L.U. Sneddon, « Evolution of nociception in vertebrates: comparative analysis of lower vertebrates », Brain Research Reviews, vol. 46, 2004, p. 123–130
Frances V. Abbott, Keith B.J. Franklin et Frederick R. Westbrook, « The formalin test: scoring properties of the first and second phases of the pain response in rats », Pain, vol. 60, no 1, janvier 1995, p. 91–102
National Research Council (US) Committee on Recognition and Alleviation of Pain in Laboratory Animals, « Recognition and Alleviation of Pain in Laboratory Animals », National Center for Biotechnology Information, 2009

25 thoughts on “What is pain in cat ? How to spot it ? How to relieve it ?

  1. Mickey's Musings

    Good advice!
    It is important to know your pet and know when they are acting differently.
    Observation can help decide if the pet needs a cuddle or a Vet.
    Purrs Georgia,Julie and JJ

  2. Marti

    Good information! I’m glad you didn’t get badly hurt. I’m afraid Buddy T. Cat doesn’t do a good job indicating pain. I think he lived in the wild too long and learned not to show weakness. But he has been licking one spot lately, I think it’s that allergy, but I will look for the signs you mentioned. Be careful around those legs, little one.

  3. meowmeowmans

    We’re happy that you are okay, Zorro! That was a great and informative article. Cats are so good at hiding their pain, and it’s important to watch for the signs you shared.

  4. Catio tales

    A very informative post – we are good at hiding our pain.
    Indignation – now that is another matter and we have a need not to hide that and a good roar at the clumsy humans now and again is most useful.

  5. Teddy

    Ouchies on the accidental paw crushing! I’m glad it’s OK……we do tend to get under our humans’ feet when they are busy so accidents happen. Thanks for all the super good information about pain and how to know when we have it……keeps our humans ALERT!

    Hugs, Teddy

  6. Seville at Nerissa's Life

    Generally speakin’, Peep #1 is a pain in my tail, but that’s clearly not the kind of pain about which you’ve written. When I had those two bouts of the crystals a few years back, THAT was pain. Oh my gosh, that was the worst pain imaginable. I can’t remember what the peeps gave me for it. I’m sure there was somethin’. PLUS, I spent a few nights in hospital to have the crystals removed. Even though I haven’t had any crystals for a really long time, the peeps are always lookin’ for signs of my havin’ pain while usin’ the litter box, just in case. A sign of pain usin’ the box or jumpin’ up and down is the first sign of the crystals, you see. PURRS.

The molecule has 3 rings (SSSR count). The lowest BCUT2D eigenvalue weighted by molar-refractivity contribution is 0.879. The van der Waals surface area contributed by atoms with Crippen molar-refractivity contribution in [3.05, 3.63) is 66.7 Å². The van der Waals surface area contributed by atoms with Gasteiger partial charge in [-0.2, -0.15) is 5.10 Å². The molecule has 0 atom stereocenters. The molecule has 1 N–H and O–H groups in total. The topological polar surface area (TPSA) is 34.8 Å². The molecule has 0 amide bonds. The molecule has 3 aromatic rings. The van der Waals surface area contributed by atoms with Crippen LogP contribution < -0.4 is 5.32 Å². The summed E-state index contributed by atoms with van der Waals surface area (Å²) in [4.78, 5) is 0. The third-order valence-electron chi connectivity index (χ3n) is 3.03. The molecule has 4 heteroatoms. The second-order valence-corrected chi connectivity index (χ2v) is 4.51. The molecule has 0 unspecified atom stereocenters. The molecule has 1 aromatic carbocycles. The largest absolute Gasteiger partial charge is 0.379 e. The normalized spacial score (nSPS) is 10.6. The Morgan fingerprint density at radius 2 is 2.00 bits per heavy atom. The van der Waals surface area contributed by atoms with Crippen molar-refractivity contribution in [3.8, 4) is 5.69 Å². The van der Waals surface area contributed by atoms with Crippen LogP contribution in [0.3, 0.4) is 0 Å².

7. da tabbies o trout towne

    pixie N zorro; thanx for sharin two day; we agreez with island cats; uz catz due like ta hide sew much; thiz izza grate ree minder for R peepulz ~~~~~ ♥♥

  8. Colehaus Cats

    Good post and great information! We think it’s so important pet owners learn the signs and take the necessary steps to get help when needed! Thanks for sharing this!

  9. Memories of Eric and Flynn

    Good information. Cats are very good at hiding pain, but an owner knows their cat and how it acts. The slightest signs that all is not right can sometimes just feel like a niggling doubt but should be watched carefully to see if there is something wrong. I am glad your paw was ok.

  10. Lola The Rescued Cat

    What an informative post! This info is so important for pet parents to know. Lexy is usually under Mommy’s feet, but luckily so far the only thing that happened is that Mommy got tripped. Oh! She did stpe on her tail once.

  11. Basil

    Guys what a totally fab post, thanks for sharing all that amazing info!

    Oh and guess what? MEW WON SMOOCHIE’S GIVEAWAY WOO HOO! Many congratulations! Amber announced it today

    When mew get a minute email us your snail mail address to: deardrbasil @ gmail . com

    Big hugs

    Basil and co xox

  12. Valentine

    Mom learned some new things today, by reading your post! Thanks for that! Yesterday I was walking behind Mom when she stopped all of a sudden and my nose bopped her leg. She was worried that it might’ve hurt my nose, but I was OK.

  13. Marv

    Great post. Nellie was extremely good at hiding how much she hurt. More so than other cats (and dogs) I’ve had. Kozmo lets you know if anything is out of sorts with him. Marv is somewhere in the middle. I LOVE your posts.